In the past I have always cut my shape from the tissue chine collé, inked up the lino/monoprint or whatever, laid the tissue over the inked surface, applied the glue and then printed it. By placing the paper over the top of the inked and collaged lino the tissue collage becomes trapped between the paper and the ink. As the glue has only just been applied the chine collé attaches well to the print paper due to the pressure of the press and wet glue.
However I decided to try something a little different. I applied Japanese rice paste to the back of my printed tissue and allowed it to dry, hoping to reactivate it when I came to use it. Why do this? Well, the aim was to avoid having to place the tissue onto the inked plate and apply the glue in situ because the chine collé can move easily and smudge the inked design.
Enter Snag number 1 – the tissue distorted and curled as it dried, and I mean severely curled – so it went under a pile of books for 2 days.
After a couple of days it was reasonably flat, not pristine but usable, so I cut my flower shapes out. As soon as they were cut they immediately curled up tightly again. What next? Back under the books. Snag number 2 – at this stage I noticed that the tissue had changed appearance. The dried paste had hardened it a little. It was no longer the soft floaty tissue paper I started with but had become slightly brittle and crunchy feeling and it wouldn’t sit in place on my inked lino. So the paper needed to be ‘relaxed’ before using it.
Note: Relaxing the tissue would not have been necessary if I was going to apply it on to damp paper (which I decided not to do as I was anxious about ruining the base print layer, completed a week previously, and also about the paper stretching slightly) or if I was using a random shape that could sit in any approximate place on the print. In my case I wanted precise placement of tissue to form an exact printed flower on a second layer of a reduction lino print. Sizing and placement were paramount.
I folded some thick butchers paper in 4 and ran it through a tub of water. It was then blotted dry and the tissue flower was placed within the folds. This sandwich was then placed under a sheet of glass, as a weight, for 5 minutes. This relaxed, dampened and flattened my tissue. Terrific!. Snag number 3 – it didn’t stick to the butchers paper (thank heavens!) and I managed to pick it up successfully, but what a mess I got in. The whole piece had turned into a beautiful flat STICKY shape which I couldn’t control. I couldn’t separate my fingers from it to put it onto the inked plate. Wasn’t going to happen in a million years.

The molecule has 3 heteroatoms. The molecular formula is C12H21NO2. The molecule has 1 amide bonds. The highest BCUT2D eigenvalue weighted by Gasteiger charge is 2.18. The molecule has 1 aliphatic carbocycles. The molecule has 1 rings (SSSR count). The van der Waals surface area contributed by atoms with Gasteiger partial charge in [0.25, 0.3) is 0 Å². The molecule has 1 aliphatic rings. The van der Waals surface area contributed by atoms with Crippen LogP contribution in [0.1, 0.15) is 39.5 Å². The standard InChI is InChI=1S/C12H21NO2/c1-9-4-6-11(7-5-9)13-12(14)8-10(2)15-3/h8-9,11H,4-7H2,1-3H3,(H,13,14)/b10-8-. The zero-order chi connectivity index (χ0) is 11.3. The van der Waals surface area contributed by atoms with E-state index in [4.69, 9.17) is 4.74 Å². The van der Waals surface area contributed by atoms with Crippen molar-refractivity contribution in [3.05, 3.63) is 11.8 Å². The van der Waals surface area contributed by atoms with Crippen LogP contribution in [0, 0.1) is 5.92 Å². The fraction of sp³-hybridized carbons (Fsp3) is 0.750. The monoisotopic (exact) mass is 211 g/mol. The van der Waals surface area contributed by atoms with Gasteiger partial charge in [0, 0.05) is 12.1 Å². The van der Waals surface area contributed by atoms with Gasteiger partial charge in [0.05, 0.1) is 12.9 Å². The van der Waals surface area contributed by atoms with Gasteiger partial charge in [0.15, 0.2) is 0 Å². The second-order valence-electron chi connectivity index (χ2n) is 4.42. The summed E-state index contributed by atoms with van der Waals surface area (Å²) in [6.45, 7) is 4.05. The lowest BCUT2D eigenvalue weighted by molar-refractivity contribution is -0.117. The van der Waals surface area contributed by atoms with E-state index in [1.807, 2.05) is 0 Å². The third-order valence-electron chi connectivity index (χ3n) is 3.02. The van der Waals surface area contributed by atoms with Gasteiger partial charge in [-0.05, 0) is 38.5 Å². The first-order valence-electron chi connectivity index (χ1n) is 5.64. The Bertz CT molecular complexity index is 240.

So, with help, I had to stick it straight onto the print paper and then apply my inked lino over the surface afterwards. The chine collé tissue looked fantastic on the paper – flat, pristine, beautiful. And then the lino moved slightly as it went through the press. One destroyed print! Being in a class situation I was using an etching press, which was all that was available, and it ‘bumped’ the edge of the lino as it went through.
Back at home I was able to use my own nipping press (book making press) which has a downwards pressure ensuring there is no movement of layers. I still had to apply the chine collé tissue to the print paper though.
Let’s explore the design – before I show the finished prints.
The concept is a stylized flower pattern to be used to create a book cover. I started by drawing circles and dividing them into sections, drawing in simple flower shapes and rubbing the remainder away. I resized, coloured and arranged with a border.
The lino was cut. I then photocopied it (yes, I stuck it under the copier lid and pressed Start!!). This gave me an exact copy of my plate and enabled me to cut 100% accurate masks when I wanted to shield areas from the rolled ink before printing.
I chose to rainbow roll in 2 colourways: 1) yellow and orange. 2) olive green, grey and blue/grey.
The trick with this is to get the registration correct and the chine collé cut as precisely as possible and in the correct place.
Above: Oil based ink – 65% black 35% extender. The black sits atop the previous coloured print, which was not masked in any way, and as it is semi-translucent the yellow/orange dilutes it further, taking away the harshness but still allowing the dynamic difference in colour. No chine collé was used.
Above: Oil based ink – 65% black 35% extender. In these samples a paper mask was applied over all the flowers when printing the first layer background, so they remained white. Left: the chine collé tissue was adhered to the print paper and the black ink printed over the surface once the paste was dry. The ink has remained more vibrant when sitting on the patterned chine collé. It has a slight sheen to it and seems more densely coloured than the ink that sits directly on the paper. Right: no chine collé was applied.
I have 10 good prints. Plenty to choose from to stitch into and then use to create my book cover. Most of the prints are on cotton rag paper and I’ll use some kind of backing to avoid the stitching shredding the sheets. Another experiment yet to come.